Relocating a Trapped Opossum

If you’ve already successfully trapped an opossum, chances are, you’re wondering what to do with it now.  While killing the animal on sight is an option (depending on local laws, of course), relocation is often a much more feasible and humane option.

Who to Consult

Wildlife rehabilitators and other wildlife experts are the best sources of information in cases like these.  They often have years of expertise with every kind of animal you can imagine, and knowledge of local laws that you may lack.  So contacting a professional in this field is an easy first step in dealing with your newly captured prisoner.  If you have already made the decision to relocate this animal, there are some crucial tips that should be followed to ensure both that the animal stays safe and that you are not bothered by the same critter again.  

While organizations like Native Animal Rescue recommend releasing captured opossums and other animals as close to the capture point as possible, this can be unreasonable for most people.  The whole reason you want to relocate your marsupial invader is to make sure they have as small a chance as possible of returning to your home.  That said, there are some ways to relocate your captured opossum in ways that will ensure the safety of both you and the animal.


There are a lot of considerations to factor into this decision, the most obvious being laws, environment, and personal preference.  Releasing an opossum may sound easy, but there are some things to keep in mind to ensure that it is released humanely and in a way that will make sure it doesn’t simply find its way back to your house or backyard to terrorize you even more than it already has.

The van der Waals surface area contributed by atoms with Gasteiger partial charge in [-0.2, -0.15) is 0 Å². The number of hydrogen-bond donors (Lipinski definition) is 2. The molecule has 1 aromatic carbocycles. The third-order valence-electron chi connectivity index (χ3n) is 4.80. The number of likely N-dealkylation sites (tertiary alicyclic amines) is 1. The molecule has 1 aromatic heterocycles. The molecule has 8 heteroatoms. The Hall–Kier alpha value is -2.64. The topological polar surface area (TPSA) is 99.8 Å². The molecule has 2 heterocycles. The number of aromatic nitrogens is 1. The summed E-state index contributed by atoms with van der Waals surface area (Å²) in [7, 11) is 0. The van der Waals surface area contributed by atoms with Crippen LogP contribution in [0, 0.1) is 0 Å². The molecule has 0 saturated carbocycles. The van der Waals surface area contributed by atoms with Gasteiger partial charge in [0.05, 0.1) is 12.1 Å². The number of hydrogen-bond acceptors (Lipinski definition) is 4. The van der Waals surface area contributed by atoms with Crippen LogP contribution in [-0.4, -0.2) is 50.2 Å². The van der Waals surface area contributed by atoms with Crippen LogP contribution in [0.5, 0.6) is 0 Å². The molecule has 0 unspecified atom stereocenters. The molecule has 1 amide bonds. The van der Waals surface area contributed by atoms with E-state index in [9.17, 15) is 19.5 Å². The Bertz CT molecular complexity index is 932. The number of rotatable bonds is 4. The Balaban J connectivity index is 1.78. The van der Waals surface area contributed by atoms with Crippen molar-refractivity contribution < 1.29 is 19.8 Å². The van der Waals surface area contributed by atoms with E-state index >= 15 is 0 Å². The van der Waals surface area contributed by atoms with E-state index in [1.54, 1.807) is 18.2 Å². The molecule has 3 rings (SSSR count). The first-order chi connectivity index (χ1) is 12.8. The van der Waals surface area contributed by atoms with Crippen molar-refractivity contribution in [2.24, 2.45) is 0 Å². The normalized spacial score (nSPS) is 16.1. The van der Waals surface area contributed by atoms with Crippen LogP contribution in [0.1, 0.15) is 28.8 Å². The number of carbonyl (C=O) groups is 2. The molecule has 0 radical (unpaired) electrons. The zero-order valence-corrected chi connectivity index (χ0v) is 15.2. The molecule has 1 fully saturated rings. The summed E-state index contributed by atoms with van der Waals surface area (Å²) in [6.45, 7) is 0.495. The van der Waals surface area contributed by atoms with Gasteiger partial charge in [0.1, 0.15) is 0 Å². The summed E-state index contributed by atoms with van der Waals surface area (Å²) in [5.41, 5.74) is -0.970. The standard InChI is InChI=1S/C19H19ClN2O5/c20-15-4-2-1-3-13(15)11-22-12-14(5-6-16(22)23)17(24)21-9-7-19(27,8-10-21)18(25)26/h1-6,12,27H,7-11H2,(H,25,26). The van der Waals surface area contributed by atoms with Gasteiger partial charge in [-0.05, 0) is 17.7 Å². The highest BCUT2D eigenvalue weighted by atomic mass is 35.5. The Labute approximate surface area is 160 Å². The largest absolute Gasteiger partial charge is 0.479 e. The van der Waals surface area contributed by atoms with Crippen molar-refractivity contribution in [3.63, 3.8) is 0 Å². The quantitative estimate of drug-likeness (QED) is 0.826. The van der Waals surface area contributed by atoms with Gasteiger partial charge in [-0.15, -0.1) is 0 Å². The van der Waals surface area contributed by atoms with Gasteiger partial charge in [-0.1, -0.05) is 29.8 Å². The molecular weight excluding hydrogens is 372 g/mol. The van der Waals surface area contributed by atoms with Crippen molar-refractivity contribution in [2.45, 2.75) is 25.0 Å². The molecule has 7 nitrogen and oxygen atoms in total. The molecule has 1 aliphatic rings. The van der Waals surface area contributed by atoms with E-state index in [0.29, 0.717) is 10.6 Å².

• Be sure to release them at night. This is the first, and most important, thing to consider when releasing an opossum: they are nocturnal creatures.  Releasing these animals during the day would be almost on par with outright killing them, because they are not able to find shelter or hide from predators the way they normally would. 
  • Double-check that your release point has as many trees and bushes as possible. This is important, as this gives these nocturnal members of the animal kingdom a chance to hide from predators. 
  • Finally, make sure you release the opossum as far from your home as possible, while also fulfilling the previously mentioned requirements. This will help you be absolutely certain that you won’t get any repeat visitors.

Even though the above steps may sound like a lot of work, making sure that the opossum stays safe while also keeping it away from your house creates a win-win situation.  You are no longer bothered by it, and the opossum can continue its life in a safe environment.